Symptoms gone in 24 hours: Hyderabad doctor on antibody cocktail treatment given to 40 patients

As many as 40 COVID-19 patients have taken a single-dose drug cocktail of monoclonal antibodies at Hyderabad's Asian Institute of Gastroenterology. 

Symptoms gone in 24 hours: Hyderabad doctor on antibody cocktail treatment given to 40 patients
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New Delhi: Hyderabad-based Asian Institute of Gastroenterology is carrying out one of the largest studies to find out if the single-dose drug cocktail of monoclonal antibodies threapy is effective against the highly infectious Delta variant or not.

As many as 40 COVID-19 patients were given a single-dose drug cocktail of monoclonal antibodies at Asian Institute of Gastroenterology in Hyderabad. 

“In 24 hours, they recovered from clinical symptoms like fever, malaise etc,” chairperson of the hospital, Dr Nageshwar Reddy told english news channel.

“Studies from the US have shown that this is effective against the British variant, Brazilian and South African variants also. No one has tested it against the Delta variant we have here. So what we are doing is that we are parallelly testing whether it is effective against the mutant virus. Results that we have now in 40 patients who we analysed after one week. almost in 100 per cent (cases), the virus disappeared when we did RT-PCR(sic),” said Dr Reddy.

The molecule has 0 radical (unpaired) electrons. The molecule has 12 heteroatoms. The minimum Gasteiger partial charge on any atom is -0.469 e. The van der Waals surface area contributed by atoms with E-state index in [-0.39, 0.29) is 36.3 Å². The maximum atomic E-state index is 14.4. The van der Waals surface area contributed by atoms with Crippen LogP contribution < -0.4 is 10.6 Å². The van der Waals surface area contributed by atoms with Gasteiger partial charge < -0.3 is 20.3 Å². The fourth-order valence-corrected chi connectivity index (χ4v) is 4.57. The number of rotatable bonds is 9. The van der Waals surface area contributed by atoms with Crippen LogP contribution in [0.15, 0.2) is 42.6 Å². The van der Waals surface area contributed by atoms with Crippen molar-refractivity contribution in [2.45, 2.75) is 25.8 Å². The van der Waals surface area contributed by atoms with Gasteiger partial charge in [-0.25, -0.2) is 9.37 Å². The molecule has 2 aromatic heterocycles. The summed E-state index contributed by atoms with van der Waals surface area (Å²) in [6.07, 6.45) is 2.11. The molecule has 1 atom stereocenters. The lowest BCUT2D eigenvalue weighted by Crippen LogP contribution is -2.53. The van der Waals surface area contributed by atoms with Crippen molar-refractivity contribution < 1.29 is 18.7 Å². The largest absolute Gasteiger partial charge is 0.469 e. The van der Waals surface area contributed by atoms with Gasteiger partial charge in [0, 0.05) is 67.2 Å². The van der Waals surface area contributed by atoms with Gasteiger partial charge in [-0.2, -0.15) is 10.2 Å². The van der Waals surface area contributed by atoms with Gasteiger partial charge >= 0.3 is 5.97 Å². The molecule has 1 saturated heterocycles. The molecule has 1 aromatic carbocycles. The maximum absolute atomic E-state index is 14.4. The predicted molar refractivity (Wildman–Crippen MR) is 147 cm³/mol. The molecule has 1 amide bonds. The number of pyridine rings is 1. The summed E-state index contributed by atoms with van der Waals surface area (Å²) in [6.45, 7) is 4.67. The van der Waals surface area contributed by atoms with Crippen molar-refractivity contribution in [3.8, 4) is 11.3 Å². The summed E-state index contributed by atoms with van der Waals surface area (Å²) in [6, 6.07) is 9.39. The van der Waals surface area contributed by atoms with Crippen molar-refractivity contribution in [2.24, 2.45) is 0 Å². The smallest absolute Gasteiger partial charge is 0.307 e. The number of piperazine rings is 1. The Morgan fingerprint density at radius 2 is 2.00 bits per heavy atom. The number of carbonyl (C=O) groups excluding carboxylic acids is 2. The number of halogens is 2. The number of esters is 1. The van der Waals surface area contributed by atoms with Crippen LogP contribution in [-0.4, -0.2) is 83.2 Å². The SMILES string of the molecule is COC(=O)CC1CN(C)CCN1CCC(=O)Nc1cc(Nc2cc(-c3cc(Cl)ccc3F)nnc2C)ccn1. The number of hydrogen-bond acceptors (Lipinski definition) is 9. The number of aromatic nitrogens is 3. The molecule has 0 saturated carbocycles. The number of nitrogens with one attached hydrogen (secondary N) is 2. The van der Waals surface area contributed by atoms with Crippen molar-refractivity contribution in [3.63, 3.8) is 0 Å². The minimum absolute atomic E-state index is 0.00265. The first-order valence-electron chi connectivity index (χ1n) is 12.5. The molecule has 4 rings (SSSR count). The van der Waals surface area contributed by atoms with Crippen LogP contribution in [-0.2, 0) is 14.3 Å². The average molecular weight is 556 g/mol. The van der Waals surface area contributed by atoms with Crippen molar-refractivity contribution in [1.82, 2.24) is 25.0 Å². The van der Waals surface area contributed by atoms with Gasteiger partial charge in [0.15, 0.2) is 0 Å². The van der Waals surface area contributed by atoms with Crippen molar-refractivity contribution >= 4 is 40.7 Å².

The monoclonal antibody therapy, which was also given to former US president Donald Trump, is said to reduce the severity of the infection in patients with mild to moderate symptoms.

The threapy gained attention of heath reasercher worldwide after it was given to former US president Donald Trump when he tested positive for COVID-19 last year.

The single-dose drug cocktail of monoclonal antibodies therapy uses two medicines, namely Casirivimab and Indevimab. According to the report, the therapy cost around Rs 70,000 or 1000 US dollars in India. 

The demand of this therapy is increaing in the country depite its high cost, however, health experts and doctors warn against overuse of this therapy. 

“We should not misuse (the therapy). Has to be given only under specific indication as authorised by the ministry of health under EUA because if it is overused, more mutant viruses can come. It has to be carefully used in selective populations,” Dr Reddy told english news channel.

The health professionals also added that the patients who have undergone monoclonal antibody therapy should get vaccinated after three months due to the presence of high levels of antibodies after the procedure.

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